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grantm (164)

grantm
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http://www.mclean.net.nz/

Just a simple [cpan.org] guy, hacking Perl for fun and profit since way back in the last millenium. You may find me hanging around in the monestary [perlmonks.org].

What am I working on right now? Probably the Sprog project [sourceforge.net].

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Journal of grantm (164)

Tuesday April 22, 2008
04:19 AM

Database Naming Conventions

[ #36214 ]

A $cow_orker recently sparked a debate about conventions for naming database objects. Obviously this is a bit of a religious issue for many and we certainly uncovered a variety of opinions. One very basic question which many feel strongly about is the pluralisation of table names. I have a preference for singular but am happy to run with plural if that's the convention in an existing project.

Early in my development career I saw a colleague ridiculed for creating a database table with a pluralised name. His justification was (quite reasonably) "I called it 'widgets' because I want to store multiple widget records in it". The DBA's response was "Of course you want to store multiple records in it. If you didn't have multiple records you'd hardly go to the bother of creating a table, would you?". From this logic it comes down to a simple choice: make every table name plural; or, don't bother. I've standardised on "Don't bother".

The thing I don't get is the vast number of people who subscribe to this inseparable pair of rules:

  • Database table names should always be plural
  • Object class names should always be singular

It seems obvious to me that if you agree with the first statement then using the same logic you should disagree with the second. Apparently other people don't see it the same way.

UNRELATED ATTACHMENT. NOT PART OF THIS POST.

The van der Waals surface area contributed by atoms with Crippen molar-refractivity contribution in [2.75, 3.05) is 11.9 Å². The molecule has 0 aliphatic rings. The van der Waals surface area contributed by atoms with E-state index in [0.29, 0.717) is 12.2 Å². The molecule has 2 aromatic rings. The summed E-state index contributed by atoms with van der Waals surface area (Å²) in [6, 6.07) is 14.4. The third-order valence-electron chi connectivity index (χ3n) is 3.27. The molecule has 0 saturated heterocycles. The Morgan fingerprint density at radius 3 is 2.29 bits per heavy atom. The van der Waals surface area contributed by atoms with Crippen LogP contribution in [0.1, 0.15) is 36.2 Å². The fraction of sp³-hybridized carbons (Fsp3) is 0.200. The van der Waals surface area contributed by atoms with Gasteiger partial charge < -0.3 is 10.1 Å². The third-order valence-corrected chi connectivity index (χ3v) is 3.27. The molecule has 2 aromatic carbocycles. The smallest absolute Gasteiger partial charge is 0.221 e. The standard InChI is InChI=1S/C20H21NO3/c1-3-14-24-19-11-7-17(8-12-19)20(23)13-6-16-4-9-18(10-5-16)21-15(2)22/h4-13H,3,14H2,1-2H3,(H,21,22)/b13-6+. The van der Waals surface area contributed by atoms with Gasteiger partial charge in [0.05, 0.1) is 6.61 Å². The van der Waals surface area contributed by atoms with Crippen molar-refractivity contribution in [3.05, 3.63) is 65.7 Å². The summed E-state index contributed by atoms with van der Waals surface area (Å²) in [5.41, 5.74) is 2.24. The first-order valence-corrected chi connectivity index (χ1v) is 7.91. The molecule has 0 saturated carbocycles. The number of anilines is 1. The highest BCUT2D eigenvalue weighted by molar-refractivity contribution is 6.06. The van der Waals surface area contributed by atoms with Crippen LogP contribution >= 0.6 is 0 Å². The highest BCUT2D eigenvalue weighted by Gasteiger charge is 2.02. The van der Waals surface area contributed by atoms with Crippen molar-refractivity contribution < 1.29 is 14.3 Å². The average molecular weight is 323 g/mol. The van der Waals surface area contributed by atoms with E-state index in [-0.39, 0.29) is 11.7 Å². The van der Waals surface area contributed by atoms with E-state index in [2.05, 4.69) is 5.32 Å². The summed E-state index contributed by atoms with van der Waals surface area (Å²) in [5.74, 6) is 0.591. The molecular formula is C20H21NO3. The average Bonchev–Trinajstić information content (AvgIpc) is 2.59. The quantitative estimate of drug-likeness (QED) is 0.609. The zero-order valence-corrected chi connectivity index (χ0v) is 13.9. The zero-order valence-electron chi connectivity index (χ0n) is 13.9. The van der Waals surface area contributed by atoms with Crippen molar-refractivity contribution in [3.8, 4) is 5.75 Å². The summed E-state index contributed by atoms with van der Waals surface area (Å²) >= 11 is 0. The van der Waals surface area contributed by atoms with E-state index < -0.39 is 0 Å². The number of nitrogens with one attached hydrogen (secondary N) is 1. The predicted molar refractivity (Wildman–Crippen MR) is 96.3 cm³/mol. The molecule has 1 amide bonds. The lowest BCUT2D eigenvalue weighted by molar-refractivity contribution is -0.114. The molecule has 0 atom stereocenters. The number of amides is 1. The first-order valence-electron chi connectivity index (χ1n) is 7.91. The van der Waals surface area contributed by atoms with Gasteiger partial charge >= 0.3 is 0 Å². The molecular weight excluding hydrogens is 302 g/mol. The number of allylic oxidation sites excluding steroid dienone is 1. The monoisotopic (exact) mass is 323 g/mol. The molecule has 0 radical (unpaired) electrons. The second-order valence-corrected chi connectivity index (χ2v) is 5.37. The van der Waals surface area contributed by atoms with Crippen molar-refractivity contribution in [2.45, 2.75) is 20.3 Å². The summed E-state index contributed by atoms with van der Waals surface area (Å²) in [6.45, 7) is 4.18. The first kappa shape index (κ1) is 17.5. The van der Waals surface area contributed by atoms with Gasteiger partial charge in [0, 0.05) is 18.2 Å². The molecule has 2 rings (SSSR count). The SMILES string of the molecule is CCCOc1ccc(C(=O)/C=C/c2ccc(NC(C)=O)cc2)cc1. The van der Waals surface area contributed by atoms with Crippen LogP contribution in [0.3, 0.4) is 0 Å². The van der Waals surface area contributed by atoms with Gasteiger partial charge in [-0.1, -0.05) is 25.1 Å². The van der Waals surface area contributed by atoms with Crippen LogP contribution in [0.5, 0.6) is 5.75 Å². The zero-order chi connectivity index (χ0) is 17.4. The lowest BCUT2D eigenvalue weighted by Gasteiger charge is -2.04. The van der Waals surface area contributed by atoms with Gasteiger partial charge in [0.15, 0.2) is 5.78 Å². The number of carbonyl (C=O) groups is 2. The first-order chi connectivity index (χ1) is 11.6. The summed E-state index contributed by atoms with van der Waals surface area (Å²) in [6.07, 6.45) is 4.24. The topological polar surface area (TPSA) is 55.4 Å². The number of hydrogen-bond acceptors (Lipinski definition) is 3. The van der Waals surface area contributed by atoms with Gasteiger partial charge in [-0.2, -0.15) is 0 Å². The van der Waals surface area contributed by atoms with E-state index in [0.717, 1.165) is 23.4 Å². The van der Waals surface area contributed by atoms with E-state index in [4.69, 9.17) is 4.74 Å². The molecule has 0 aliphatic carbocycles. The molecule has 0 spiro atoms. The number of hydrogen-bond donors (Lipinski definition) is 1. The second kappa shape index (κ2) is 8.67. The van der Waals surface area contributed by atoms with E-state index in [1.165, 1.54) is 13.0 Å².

It seems to me that a 'widget' table defines the characteristics of a widget record and serves as a container for such records. Similarly a 'Widget' class describes the characteristics of a widget object and serves as a template for such objects. I just don't get why so many people see these two issues in black and white as obvious opposites.

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  • I don't get the connection between table names and class names. I don't care whether a table uses a singular or a plural name, but I don't follow that if you use plural table names, you should use plural class names as well. A table is a collection - a class is a type. I think one should apply the same rules for naming tables as one should use naming arrays. If you use some reasoning that table names should always be plural (or singular), then the same reasoning should give you all plural (singular) array n
    • I don't get the connection between table names and class names.

      The english word class (in its generic non-CS use) derives from the same root as 'classification'. Dictionary definitions for class use words like 'a collection of things sharing a common attribute', 'A group of individuals ranked together as possessing common characteristics'. In this respect, a class is a collection in the same way that a table is.

      I agree 100% that class names should usually be singular. It seems obvious to me that the same logic behind that decision applies in exactly the same way

  • I'm also in favor of singularity, mainly because pluralization is not generally and uniformly possible:

    head vs. heads: simple
    foot vs. feet: not as simple

    Here, no generalized form is possible, thus it can't be done without explicit naming.
    That of course costs time as you need to think about it every time you encounter it, especially if your mother tongue isn't english.
  • In SQL, the minimum likely use case is: